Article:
Shockingly, perhaps due to all the time spent on the sidelines for the Broncos offense, the Eagles were able to force a Denver three-and-out on the next possession. The offense took over again looking to finally reach the endzone. The drive started off well, with Vick finding DeSean Jackson over the middle for a 20-yard gain on a play that was challenged and upheld. A long pass play to Bryce Brown got the Eagles to within the five yard line. After an incompletion to Celek, Chris Polk joined in on the action for the Eagles, taking the handoff from four yards out and plunging it past the marker for his first touchdown of the season. The play was reviewed and once again upheld. Somehow, despite being unable to score touchdowns on two red zone possessions, the Eagles were within one point.
Unfortunately, when the defense needed to make another stop, it just was not in the cards for the Eagles. Manning led his offense on another clinic-level drive against the Philadelphia defense. The Broncos were not faced with one third down on the drive and a Knowshon Moreno plunge from four yards out ballooned the Broncos lead back up to eight.
When the Eagles took back over on offense, for a second it appeared the game might turn into a shootout. The Eagles had little trouble moving the ball over their last few drives and seemed to have found a semblance of a rhythm. Unfortunately, a debilitating penalty by another offensive lineman brought their drive to a screeching halt. Following a 21 yard gain by LeSean McCoy on the ground, Vick confidently fired a pass to DeSean Jackson
to get the Eagles close to the red zone again. Yet just as it seemed that the Eagles would be poised for another touchdown, the alert on the screen indicated a violation on the Eagles. Evan Mathis was called for a 10-yard holding penalty that turned 1-and-10 from the 22 into 1-20 from the Eagles 49. Three plays later, the Eagles were faced with a decision. Let the inconsistent Alex Henery try a 53-yard field goal, or punt the ball away and try and play field position. Kelly and his staff opted to punt away and try to keep the margin at eight for the rest of the half.
Sure enough, the Eagles defense was able to make the necessary plays to prevent a gut-wrenching score to close the half. If you were to tell the Eagles were going to be trailing by less than 10 at the half, I would take that every day of the week. While Manning had led a couple of impeccable touchdown drives, he still had a couple of incompletions that might indicate an off day for the world-class quarterback. Either the Eagles were going to be able to continue to throw off the Broncos just enough to keep it close after the half, or the Broncos would make the necessary adjustments to figure out the Eagles defense .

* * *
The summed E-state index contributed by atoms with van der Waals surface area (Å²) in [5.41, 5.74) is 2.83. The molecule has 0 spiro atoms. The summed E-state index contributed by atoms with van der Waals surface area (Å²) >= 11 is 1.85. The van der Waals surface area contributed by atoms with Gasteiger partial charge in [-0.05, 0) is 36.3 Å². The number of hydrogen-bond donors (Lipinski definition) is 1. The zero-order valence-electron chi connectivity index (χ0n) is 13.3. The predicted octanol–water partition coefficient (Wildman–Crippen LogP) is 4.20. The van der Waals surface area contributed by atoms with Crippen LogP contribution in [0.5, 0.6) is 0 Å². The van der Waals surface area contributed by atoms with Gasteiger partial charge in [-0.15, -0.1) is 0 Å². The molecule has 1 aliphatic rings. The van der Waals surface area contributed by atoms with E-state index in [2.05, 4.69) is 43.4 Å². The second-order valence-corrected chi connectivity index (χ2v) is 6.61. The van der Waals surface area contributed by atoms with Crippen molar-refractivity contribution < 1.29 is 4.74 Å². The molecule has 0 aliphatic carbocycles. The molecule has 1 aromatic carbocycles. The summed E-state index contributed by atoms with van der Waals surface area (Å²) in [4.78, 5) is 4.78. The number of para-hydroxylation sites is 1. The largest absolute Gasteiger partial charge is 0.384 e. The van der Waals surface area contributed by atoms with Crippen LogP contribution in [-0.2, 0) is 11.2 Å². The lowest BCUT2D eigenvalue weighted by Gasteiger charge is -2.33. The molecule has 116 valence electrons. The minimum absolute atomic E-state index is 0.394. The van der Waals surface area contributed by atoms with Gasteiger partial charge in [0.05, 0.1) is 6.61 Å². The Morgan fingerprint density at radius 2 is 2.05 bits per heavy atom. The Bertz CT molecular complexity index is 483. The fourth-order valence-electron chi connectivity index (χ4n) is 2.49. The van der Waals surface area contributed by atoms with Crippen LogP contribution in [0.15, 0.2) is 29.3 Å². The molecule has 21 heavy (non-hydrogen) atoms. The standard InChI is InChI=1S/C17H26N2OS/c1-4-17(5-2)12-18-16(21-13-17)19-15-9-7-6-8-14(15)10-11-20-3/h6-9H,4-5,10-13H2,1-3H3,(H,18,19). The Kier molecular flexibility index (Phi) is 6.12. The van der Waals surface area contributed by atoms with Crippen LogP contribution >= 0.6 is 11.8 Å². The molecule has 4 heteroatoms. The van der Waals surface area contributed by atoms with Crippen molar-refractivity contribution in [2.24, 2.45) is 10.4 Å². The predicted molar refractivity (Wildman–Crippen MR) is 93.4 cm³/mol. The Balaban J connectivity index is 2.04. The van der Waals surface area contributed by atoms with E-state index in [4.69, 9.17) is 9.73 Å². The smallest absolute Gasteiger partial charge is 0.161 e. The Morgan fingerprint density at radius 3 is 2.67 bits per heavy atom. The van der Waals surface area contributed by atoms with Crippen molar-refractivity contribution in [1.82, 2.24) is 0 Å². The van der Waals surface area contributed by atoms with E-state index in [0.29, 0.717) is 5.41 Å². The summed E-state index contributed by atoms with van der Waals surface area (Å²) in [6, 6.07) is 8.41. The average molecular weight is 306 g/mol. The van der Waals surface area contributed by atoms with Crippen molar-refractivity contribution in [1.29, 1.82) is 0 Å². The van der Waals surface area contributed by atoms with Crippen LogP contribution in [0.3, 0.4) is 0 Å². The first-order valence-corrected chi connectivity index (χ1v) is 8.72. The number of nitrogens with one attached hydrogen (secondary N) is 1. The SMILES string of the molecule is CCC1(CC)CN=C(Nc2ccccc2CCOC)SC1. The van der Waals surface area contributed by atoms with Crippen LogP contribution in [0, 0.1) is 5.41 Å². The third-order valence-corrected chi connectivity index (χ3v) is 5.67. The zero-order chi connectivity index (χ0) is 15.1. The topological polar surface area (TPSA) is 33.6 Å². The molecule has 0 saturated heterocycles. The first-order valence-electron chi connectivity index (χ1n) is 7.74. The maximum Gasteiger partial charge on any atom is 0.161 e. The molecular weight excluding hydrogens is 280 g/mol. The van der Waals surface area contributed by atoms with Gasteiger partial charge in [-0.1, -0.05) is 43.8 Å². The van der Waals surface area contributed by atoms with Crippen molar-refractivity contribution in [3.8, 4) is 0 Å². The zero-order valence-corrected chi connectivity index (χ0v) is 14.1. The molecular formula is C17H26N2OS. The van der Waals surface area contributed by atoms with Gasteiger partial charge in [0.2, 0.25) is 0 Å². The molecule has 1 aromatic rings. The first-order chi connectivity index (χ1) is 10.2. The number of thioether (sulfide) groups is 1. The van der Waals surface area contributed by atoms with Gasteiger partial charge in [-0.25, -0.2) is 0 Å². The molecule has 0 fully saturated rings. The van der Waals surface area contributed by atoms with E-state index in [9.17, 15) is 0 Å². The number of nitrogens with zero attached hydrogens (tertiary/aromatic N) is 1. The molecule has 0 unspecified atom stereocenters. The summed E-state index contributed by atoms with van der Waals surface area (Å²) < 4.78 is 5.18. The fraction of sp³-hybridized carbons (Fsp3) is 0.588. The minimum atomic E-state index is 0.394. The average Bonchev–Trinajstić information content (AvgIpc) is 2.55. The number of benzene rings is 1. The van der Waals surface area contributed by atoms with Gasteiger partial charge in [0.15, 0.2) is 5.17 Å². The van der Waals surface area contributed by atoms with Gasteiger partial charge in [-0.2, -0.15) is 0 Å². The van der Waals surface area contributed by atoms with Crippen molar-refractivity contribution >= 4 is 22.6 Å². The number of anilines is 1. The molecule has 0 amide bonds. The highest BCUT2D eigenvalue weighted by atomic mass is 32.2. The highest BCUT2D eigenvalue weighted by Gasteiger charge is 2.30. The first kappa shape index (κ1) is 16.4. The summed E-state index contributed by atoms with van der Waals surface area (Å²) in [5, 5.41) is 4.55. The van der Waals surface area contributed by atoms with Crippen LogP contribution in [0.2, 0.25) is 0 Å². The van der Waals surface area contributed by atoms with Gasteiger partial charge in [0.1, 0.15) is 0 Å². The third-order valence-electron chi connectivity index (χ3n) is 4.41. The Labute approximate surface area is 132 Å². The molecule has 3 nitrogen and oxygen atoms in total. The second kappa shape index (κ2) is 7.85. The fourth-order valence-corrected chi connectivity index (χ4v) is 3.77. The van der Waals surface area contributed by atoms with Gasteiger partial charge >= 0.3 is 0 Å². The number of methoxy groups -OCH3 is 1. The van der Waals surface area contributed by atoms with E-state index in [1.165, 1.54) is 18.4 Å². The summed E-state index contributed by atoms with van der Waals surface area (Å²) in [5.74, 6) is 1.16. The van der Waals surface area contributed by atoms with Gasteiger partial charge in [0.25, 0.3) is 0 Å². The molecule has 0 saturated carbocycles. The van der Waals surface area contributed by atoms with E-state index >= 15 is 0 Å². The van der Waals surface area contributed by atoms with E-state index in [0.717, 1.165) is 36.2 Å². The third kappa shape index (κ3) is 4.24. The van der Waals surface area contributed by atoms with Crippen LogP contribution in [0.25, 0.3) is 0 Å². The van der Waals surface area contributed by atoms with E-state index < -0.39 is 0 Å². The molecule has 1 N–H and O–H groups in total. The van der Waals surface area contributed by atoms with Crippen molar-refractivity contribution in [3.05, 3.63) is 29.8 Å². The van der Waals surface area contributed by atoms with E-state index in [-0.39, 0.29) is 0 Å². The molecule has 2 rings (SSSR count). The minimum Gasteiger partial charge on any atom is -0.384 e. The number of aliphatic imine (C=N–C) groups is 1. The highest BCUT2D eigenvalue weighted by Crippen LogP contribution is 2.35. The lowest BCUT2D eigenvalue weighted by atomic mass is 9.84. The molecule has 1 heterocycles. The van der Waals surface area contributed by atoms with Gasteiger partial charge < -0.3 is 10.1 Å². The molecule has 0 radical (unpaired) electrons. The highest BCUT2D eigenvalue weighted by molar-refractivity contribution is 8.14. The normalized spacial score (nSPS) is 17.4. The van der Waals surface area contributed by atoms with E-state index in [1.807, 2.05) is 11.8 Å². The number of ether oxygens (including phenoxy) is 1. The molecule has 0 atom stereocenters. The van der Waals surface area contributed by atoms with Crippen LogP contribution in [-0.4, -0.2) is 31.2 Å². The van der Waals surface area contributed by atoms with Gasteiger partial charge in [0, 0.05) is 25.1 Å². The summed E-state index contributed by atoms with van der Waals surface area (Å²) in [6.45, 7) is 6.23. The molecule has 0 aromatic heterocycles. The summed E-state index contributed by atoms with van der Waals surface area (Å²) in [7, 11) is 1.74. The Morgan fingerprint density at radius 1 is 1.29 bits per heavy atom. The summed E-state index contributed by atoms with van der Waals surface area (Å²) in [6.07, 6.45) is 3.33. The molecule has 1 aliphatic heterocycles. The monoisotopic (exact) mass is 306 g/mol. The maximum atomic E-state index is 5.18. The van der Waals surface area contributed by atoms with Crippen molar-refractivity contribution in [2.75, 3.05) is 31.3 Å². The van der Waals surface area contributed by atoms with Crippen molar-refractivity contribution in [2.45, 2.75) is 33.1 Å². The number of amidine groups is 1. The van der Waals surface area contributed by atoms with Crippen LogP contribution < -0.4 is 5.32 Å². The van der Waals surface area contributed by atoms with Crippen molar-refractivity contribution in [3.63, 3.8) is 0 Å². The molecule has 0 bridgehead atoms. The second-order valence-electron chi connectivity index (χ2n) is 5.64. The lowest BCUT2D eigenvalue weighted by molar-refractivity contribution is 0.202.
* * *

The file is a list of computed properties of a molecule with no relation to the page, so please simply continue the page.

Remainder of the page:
With the Broncos receiving at the start of the half, we were able to find out the answer to that question pretty quickly. Manning did not throw an incompletion on the drive that was not caused by a penalty (a questionable pass interference call on Bradley Fletcher). The scoring drive was capped when Manning found Demaryius Thomas in the endzone for his second touchdown pass of the afternoon. The Broncos looked as if they were playing in a 7-on-7 tournament with their efficiency on the drive. Any sort of miscommunication that was evident in the first half was not remotely present as the Broncos extended their lead to 15.
The Eagles first drive of the half stalled quickly, and the Broncos got the ball right back. Once again, Manning hit target after target as he marched his team down the field. Between running backs, tight ends, and any of his world-class receivers, Manning distributed the ball masterfully. The Eagles could not key in on any one of the bottomless supply of weapons for Manning and once again Denver found itself in the red zone. Once again, the benefactor of this drive would be Thomas. Manning hit his uber-athletic young wideout for his second score of the game, this time from 15 yards out. With the margin at 22, what was once a promising display of resilience by the Eagles had turned into an offensive exhibition by the Broncos.
The Eagles went three-and-out again on their next drive, as Vick was sacked on third down by Shaun Phillips. It appeared as if every drive saw a different unit of the Eagles give up hope that they could compete with such an opponent. Their offensive line showed no push in either the pass or run game and allowed their quarterback to get planted before punting the ball away.
Putting a bow on his near-perfect third quarter, Manning led Denver on one last march down the field against the Eagles unit. Much like his first of the game, Manning’s fourth touchdown was a well-calculated dart to Welker near the goal line. In 15 minutes, the Broncos had turned a one-possession contest into a laugh riot of a game and an opportunity for their second and third stringers to get work in. The Eagles had allowed Peyton Manning to go 15-16 for 3 touchdowns in one quarter. Not a whole lot more to say about that.
The fourth quarter was largely uneventful. With the Broncos trying to bleed the remaining 15 minutes off the clock, there was very little energy on either side of the field. Nick Foles saw his first extended action of the season when Vick was taken out of the game about midway through the final quarter. Foles connected with reserve wideout Jeff Maehl a couple of times including a 6-yard touchdown on a receiver screen. When the final seconds ticked off the board, despite gaining 450 yards of total offense, the Eagles saw themselves on the wrong end of a 52-20 defeat with even more questions to address.